When I was in seminary I was taught: Small churches are tough. You can’t beat them to death with a stick!
I believed that truism, and repeated it to others. Now I have fresh experience that allows me to see the backside of that truism, which is also true: Small churches are fragile.
So far in my career I have served two small churches as solo pastor — six years at Rock Creek Presbyterian (in a rural area outside Springfield, Illinois) and ten years at Poolesville Presbyterian (in a surprisingly rural corner of Montgomery County, Maryland).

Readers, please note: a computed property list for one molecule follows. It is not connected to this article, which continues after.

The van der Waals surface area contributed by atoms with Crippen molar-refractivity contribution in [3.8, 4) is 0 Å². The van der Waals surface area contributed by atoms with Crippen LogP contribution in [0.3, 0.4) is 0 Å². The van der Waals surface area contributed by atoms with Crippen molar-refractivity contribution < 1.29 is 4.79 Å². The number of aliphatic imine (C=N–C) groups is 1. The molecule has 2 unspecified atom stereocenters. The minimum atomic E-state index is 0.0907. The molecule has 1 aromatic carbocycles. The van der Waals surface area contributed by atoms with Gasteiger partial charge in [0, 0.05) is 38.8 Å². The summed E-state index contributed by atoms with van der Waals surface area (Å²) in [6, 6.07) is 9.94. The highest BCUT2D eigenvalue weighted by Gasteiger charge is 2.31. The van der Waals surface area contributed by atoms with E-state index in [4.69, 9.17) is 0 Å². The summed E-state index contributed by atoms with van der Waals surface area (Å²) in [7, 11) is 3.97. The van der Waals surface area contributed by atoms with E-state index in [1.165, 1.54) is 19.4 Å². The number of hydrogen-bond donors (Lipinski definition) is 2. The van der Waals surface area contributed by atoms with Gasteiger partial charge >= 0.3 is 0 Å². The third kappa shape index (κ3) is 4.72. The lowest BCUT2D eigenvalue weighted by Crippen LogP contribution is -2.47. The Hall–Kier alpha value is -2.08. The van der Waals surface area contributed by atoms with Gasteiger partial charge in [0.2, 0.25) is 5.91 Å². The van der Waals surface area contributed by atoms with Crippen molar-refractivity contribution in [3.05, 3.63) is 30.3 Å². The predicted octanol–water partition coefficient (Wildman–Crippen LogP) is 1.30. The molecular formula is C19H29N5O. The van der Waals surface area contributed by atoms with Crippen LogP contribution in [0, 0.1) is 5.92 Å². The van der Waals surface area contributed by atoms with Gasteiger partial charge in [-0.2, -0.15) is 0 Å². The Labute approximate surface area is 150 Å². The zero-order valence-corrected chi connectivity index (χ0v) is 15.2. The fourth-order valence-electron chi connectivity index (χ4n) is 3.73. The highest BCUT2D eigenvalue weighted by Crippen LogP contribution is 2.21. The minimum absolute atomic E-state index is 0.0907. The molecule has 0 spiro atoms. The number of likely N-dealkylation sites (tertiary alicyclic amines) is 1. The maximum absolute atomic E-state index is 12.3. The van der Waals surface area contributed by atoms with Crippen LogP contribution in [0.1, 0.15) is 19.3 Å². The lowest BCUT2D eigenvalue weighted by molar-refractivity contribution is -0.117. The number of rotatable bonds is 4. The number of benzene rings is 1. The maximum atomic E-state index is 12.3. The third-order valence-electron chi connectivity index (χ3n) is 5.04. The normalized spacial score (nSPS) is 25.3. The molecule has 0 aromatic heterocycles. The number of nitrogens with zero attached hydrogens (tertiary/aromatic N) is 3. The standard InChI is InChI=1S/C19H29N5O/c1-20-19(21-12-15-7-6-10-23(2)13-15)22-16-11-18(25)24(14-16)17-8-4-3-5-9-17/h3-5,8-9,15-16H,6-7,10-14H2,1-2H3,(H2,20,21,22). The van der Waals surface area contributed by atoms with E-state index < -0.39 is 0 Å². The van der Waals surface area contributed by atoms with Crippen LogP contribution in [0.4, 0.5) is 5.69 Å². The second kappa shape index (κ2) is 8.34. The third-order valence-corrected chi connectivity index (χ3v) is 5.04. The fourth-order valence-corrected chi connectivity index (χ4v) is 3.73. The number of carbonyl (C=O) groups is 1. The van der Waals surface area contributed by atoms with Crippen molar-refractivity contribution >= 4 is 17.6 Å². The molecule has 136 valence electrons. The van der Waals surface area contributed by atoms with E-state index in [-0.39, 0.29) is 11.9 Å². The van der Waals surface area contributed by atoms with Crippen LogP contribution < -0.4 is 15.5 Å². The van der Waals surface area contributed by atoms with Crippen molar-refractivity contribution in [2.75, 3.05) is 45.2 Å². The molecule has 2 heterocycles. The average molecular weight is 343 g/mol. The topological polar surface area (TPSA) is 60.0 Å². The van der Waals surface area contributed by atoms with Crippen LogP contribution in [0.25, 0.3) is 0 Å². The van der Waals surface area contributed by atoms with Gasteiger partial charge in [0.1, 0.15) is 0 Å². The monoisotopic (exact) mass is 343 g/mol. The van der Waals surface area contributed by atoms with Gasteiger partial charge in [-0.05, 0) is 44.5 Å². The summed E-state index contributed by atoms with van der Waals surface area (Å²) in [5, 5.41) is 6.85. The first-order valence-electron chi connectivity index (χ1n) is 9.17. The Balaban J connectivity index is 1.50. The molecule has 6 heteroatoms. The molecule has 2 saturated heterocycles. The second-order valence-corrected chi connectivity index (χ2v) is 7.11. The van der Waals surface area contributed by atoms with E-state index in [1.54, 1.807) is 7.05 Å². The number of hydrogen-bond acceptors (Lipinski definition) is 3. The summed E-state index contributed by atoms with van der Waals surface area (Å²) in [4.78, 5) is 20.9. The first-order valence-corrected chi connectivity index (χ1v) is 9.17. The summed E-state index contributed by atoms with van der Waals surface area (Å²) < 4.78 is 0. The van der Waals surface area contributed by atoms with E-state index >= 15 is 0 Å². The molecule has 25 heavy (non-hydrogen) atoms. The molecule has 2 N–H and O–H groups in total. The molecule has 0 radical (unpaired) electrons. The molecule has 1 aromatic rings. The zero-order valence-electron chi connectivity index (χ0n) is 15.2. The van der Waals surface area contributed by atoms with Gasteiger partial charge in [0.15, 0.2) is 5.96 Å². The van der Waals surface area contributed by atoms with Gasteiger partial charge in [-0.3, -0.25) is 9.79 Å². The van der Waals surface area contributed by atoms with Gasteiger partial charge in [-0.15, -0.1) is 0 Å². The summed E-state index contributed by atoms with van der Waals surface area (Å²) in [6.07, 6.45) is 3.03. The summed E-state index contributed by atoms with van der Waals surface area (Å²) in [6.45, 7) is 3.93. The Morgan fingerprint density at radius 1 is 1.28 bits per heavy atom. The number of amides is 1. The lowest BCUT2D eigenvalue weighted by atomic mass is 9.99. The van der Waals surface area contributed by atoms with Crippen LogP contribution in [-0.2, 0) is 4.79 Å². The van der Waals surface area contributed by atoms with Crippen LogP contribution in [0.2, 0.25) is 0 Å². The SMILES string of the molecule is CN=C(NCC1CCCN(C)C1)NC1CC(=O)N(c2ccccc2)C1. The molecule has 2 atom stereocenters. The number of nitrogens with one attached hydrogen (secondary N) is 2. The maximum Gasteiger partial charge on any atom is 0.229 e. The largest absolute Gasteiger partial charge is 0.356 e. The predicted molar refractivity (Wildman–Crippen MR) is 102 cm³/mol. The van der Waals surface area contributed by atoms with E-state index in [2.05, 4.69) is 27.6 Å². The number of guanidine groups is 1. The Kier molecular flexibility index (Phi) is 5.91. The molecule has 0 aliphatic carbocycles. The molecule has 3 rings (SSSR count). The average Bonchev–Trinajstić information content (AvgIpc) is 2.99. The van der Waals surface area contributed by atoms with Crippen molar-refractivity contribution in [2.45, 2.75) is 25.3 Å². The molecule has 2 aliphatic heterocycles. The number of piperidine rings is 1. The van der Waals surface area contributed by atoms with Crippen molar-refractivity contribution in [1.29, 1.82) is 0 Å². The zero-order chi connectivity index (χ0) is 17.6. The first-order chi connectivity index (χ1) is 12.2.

Both of those congregations had long histories and many strengths. But both congregations also had serious weaknesses in three pivotal areas: histories that included conflicted relationships with previous pastors, inadequate buildings, and very few financial assets (less than $20,000 total savings). In some senses those weaknesses functioned as strengths because they had gotten everyone’s attention. The lay leaders knew that their churches were on the brink of failure and were ready to work hard — and perhaps even take some risks — to save them. Accordingly, I was able to enter into a robust partnership with the lay leaders and have fruitful ministry.